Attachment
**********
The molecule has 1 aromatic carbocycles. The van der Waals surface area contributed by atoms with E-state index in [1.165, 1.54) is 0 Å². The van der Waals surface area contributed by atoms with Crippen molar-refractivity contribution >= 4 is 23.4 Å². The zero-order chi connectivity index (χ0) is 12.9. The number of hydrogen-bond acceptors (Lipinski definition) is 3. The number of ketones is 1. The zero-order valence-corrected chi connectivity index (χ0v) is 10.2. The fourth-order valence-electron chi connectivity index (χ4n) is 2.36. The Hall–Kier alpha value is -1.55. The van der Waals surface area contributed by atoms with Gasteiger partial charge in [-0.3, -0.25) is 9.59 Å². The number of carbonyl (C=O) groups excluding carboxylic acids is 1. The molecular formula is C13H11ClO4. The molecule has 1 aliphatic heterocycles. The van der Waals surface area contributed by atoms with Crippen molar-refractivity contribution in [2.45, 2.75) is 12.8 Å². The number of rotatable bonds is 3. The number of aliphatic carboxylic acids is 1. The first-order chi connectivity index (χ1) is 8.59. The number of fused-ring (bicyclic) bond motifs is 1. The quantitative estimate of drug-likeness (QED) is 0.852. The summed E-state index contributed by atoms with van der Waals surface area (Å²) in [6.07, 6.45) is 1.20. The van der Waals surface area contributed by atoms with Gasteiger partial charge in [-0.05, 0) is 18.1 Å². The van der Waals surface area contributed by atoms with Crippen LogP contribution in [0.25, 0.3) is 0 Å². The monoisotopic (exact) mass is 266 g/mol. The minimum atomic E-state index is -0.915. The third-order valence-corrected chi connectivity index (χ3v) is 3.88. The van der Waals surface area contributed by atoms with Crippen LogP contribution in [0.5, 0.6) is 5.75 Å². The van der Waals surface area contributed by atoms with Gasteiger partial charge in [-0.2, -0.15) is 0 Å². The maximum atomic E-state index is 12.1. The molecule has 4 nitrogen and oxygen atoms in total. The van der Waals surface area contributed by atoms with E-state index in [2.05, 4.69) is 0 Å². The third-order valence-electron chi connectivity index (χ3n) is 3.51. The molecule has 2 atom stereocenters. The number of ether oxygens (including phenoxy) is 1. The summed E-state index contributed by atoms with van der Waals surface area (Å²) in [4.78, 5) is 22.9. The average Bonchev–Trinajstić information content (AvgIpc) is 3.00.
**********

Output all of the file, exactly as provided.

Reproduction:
The molecule has 1 aromatic carbocycles. The van der Waals surface area contributed by atoms with E-state index in [1.165, 1.54) is 0 Å². The van der Waals surface area contributed by atoms with Crippen molar-refractivity contribution >= 4 is 23.4 Å². The zero-order chi connectivity index (χ0) is 12.9. The number of hydrogen-bond acceptors (Lipinski definition) is 3. The number of ketones is 1. The zero-order valence-corrected chi connectivity index (χ0v) is 10.2. The fourth-order valence-electron chi connectivity index (χ4n) is 2.36. The Hall–Kier alpha value is -1.55. The van der Waals surface area contributed by atoms with Gasteiger partial charge in [-0.3, -0.25) is 9.59 Å². The number of carbonyl (C=O) groups excluding carboxylic acids is 1. The molecular formula is C13H11ClO4. The molecule has 1 aliphatic heterocycles. The van der Waals surface area contributed by atoms with Crippen molar-refractivity contribution in [2.45, 2.75) is 12.8 Å². The number of rotatable bonds is 3. The number of aliphatic carboxylic acids is 1. The first-order chi connectivity index (χ1) is 8.59. The number of fused-ring (bicyclic) bond motifs is 1. The quantitative estimate of drug-likeness (QED) is 0.852. The summed E-state index contributed by atoms with van der Waals surface area (Å²) in [6.07, 6.45) is 1.20. The van der Waals surface area contributed by atoms with Gasteiger partial charge in [-0.05, 0) is 18.1 Å². The van der Waals surface area contributed by atoms with Crippen LogP contribution in [0.25, 0.3) is 0 Å². The monoisotopic (exact) mass is 266 g/mol. The minimum atomic E-state index is -0.915. The third-order valence-corrected chi connectivity index (χ3v) is 3.88. The van der Waals surface area contributed by atoms with Crippen LogP contribution in [0.5, 0.6) is 5.75 Å². The van der Waals surface area contributed by atoms with Gasteiger partial charge in [-0.2, -0.15) is 0 Å². The maximum atomic E-state index is 12.1. The molecule has 4 nitrogen and oxygen atoms in total. The van der Waals surface area contributed by atoms with E-state index in [2.05, 4.69) is 0 Å². The third-order valence-electron chi connectivity index (χ3n) is 3.51. The molecule has 2 atom stereocenters. The number of ether oxygens (including phenoxy) is 1. The summed E-state index contributed by atoms with van der Waals surface area (Å²) in [4.78, 5) is 22.9. The average Bonchev–Trinajstić information content (AvgIpc) is 3.00.